However, the house of cards regarding non-accountability may be tumbling for the Block of Four. The termination of the City Attorney, also known as “The Friday Cocktail Hour Massacre”, leaves a colossal mess. The City's insurance (APEI) has already declared that their insurance will not cover damages resulting from the termination of an employee in which legal advice was not obtained beforeheand and no clear effort was made to follow the law. Plop, plop! But not so easy to sweep, sweep. I believe that when the community fully realizes the legal cost associated with this termination of the City Attorney, the Block of Four will be held accountable, finally. One of the stalwart members of the Block of Four has already been quoted in a recent Delta Discovery article that had he only known that there was a clause which required them to obtain legal advice he would not have voted for the termination. Anything to avoid accountability!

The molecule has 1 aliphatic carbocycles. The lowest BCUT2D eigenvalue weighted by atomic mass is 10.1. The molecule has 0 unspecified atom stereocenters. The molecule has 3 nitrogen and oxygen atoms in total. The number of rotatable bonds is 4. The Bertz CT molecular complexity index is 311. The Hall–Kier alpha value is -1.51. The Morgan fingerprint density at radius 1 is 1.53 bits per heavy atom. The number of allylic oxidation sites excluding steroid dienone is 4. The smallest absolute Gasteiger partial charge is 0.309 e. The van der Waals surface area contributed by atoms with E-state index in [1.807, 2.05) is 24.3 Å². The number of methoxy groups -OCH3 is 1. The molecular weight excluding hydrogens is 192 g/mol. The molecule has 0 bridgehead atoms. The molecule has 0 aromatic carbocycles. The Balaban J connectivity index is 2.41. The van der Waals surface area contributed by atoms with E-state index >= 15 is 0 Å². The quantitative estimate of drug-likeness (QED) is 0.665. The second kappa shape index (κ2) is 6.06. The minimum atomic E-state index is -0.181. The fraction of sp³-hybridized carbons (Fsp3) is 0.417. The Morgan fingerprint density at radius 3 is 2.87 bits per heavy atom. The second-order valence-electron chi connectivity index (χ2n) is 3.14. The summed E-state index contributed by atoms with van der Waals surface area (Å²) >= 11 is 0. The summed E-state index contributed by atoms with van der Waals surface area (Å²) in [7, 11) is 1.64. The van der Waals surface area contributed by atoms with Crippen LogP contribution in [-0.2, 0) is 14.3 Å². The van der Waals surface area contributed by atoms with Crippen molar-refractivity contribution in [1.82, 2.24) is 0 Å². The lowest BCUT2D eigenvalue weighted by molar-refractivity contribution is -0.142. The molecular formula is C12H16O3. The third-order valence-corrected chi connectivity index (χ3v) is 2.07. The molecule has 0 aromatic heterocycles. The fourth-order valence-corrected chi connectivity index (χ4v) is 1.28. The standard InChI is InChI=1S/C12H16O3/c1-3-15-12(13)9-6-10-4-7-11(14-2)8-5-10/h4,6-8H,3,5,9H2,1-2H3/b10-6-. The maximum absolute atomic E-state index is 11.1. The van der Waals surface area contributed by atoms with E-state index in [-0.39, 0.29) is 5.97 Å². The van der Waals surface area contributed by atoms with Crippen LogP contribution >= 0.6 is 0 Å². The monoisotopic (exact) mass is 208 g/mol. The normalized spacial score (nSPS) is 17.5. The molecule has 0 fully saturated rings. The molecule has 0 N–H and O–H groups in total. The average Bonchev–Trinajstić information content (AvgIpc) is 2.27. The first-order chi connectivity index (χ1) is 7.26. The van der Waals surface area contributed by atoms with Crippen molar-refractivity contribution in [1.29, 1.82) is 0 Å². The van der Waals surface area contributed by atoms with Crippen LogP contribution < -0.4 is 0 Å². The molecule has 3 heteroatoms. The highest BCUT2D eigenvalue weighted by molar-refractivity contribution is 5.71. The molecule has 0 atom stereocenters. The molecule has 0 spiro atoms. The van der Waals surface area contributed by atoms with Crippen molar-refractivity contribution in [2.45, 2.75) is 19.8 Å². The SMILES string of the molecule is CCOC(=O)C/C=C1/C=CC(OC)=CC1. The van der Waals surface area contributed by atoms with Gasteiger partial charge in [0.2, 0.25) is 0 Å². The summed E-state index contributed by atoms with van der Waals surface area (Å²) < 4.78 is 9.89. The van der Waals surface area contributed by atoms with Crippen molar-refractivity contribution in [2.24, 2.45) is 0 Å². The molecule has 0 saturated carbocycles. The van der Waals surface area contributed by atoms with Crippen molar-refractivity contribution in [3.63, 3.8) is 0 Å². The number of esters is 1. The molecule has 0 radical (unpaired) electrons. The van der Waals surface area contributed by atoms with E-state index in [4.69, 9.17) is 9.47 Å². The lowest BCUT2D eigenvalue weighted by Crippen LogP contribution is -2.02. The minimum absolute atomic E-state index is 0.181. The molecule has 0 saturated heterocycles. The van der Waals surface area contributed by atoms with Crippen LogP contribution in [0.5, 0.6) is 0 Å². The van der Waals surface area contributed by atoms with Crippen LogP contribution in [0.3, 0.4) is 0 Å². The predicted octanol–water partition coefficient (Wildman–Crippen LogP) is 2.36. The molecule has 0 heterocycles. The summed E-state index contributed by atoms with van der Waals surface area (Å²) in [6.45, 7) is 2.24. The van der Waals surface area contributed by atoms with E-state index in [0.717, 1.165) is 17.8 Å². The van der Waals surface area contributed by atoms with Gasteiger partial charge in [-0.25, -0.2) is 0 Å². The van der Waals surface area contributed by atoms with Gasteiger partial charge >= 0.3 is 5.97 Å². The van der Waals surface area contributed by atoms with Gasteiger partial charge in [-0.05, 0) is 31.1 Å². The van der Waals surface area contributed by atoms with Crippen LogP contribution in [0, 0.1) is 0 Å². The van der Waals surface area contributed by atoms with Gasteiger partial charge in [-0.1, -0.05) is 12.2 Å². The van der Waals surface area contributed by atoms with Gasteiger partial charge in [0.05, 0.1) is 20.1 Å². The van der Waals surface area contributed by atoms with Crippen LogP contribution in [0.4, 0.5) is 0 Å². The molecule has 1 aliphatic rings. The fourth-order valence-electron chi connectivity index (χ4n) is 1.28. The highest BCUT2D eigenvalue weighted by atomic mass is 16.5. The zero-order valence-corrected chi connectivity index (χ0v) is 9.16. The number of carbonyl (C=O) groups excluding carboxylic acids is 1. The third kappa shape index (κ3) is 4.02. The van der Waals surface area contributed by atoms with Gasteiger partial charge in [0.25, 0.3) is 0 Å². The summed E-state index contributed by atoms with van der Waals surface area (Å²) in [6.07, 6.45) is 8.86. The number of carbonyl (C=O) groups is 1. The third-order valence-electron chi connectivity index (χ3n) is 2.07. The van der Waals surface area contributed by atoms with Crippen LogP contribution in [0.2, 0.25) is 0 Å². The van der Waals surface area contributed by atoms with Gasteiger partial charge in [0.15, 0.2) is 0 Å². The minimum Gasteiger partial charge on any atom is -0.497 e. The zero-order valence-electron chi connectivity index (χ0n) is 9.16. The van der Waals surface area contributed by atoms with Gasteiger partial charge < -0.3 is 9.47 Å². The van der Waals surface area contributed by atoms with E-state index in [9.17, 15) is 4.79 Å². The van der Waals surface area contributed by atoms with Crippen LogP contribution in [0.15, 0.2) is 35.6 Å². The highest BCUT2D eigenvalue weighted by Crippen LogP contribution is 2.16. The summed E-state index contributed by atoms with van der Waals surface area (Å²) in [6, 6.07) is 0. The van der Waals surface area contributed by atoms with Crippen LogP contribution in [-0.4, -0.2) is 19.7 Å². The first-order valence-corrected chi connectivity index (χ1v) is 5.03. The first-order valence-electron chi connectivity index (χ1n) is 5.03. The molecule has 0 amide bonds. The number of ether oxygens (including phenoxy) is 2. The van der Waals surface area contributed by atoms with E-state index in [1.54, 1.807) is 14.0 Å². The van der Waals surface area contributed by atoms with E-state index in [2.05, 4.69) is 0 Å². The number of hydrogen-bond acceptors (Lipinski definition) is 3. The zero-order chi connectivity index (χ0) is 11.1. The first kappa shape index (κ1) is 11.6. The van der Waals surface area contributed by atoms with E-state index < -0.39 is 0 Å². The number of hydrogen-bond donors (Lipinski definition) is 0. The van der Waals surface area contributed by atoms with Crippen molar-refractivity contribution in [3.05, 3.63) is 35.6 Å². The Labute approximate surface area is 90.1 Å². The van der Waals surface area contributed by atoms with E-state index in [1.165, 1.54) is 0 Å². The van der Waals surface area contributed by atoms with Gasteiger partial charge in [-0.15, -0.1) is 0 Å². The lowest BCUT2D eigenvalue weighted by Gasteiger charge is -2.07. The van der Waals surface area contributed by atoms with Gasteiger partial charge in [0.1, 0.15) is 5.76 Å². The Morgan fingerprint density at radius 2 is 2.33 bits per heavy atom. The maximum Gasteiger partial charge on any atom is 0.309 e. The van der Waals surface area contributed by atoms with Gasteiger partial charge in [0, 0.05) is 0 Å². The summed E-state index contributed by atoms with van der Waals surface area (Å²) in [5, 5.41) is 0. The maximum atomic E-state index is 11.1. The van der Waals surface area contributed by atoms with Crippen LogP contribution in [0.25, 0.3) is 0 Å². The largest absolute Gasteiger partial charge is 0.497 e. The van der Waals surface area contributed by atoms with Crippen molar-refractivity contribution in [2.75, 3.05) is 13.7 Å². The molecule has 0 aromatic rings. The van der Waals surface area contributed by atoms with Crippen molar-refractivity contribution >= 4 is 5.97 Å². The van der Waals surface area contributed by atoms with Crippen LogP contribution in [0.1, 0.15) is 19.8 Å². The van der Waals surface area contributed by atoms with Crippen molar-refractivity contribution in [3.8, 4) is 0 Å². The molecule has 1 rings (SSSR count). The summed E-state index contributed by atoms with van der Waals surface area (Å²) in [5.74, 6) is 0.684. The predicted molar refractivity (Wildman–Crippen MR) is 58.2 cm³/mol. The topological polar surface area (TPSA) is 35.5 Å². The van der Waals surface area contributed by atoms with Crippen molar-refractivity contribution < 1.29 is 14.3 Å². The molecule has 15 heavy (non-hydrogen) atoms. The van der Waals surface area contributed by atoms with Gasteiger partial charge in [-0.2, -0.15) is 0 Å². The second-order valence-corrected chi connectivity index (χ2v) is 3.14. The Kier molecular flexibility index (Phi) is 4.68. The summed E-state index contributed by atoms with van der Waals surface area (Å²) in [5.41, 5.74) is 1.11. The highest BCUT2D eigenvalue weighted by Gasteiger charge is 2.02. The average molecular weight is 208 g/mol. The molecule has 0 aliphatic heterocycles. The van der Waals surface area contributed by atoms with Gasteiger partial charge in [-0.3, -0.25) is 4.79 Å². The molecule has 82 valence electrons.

The City administration is in shambles. Everyone is waiting the second shoe to drop, which is the termination of the City Manager. There is a pall across the administration which makes it virtually impossible to think of and plan for the future with much optimism. The City Council is not looked upon as being supportive to our efforts. I believe they have no understanding about morale. There is a feeling that they are driving the bus swerving on a cliff side road going down a steep grade and the brakes are spongy.